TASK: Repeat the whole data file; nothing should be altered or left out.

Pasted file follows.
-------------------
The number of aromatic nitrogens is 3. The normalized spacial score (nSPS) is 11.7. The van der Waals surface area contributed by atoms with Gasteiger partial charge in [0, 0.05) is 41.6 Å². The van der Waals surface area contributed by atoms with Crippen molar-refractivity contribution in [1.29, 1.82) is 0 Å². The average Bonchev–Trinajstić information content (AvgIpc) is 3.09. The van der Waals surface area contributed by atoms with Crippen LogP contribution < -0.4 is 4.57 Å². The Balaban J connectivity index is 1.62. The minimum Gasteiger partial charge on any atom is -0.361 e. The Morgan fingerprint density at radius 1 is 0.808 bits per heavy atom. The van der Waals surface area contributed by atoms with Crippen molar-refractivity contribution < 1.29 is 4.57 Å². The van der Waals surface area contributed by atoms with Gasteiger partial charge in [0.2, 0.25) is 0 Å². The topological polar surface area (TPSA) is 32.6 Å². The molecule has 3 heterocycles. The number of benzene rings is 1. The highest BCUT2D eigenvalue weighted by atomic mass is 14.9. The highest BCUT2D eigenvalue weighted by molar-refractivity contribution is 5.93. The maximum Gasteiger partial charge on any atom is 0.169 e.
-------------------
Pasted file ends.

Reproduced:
The number of aromatic nitrogens is 3. The normalized spacial score (nSPS) is 11.7. The van der Waals surface area contributed by atoms with Gasteiger partial charge in [0, 0.05) is 41.6 Å². The van der Waals surface area contributed by atoms with Crippen molar-refractivity contribution in [1.29, 1.82) is 0 Å². The average Bonchev–Trinajstić information content (AvgIpc) is 3.09. The van der Waals surface area contributed by atoms with Crippen LogP contribution < -0.4 is 4.57 Å². The Balaban J connectivity index is 1.62. The minimum Gasteiger partial charge on any atom is -0.361 e. The Morgan fingerprint density at radius 1 is 0.808 bits per heavy atom. The van der Waals surface area contributed by atoms with Crippen molar-refractivity contribution < 1.29 is 4.57 Å². The van der Waals surface area contributed by atoms with Gasteiger partial charge in [0.2, 0.25) is 0 Å². The topological polar surface area (TPSA) is 32.6 Å². The molecule has 3 heterocycles. The number of benzene rings is 1. The highest BCUT2D eigenvalue weighted by atomic mass is 14.9. The highest BCUT2D eigenvalue weighted by molar-refractivity contribution is 5.93. The maximum Gasteiger partial charge on any atom is 0.169 e.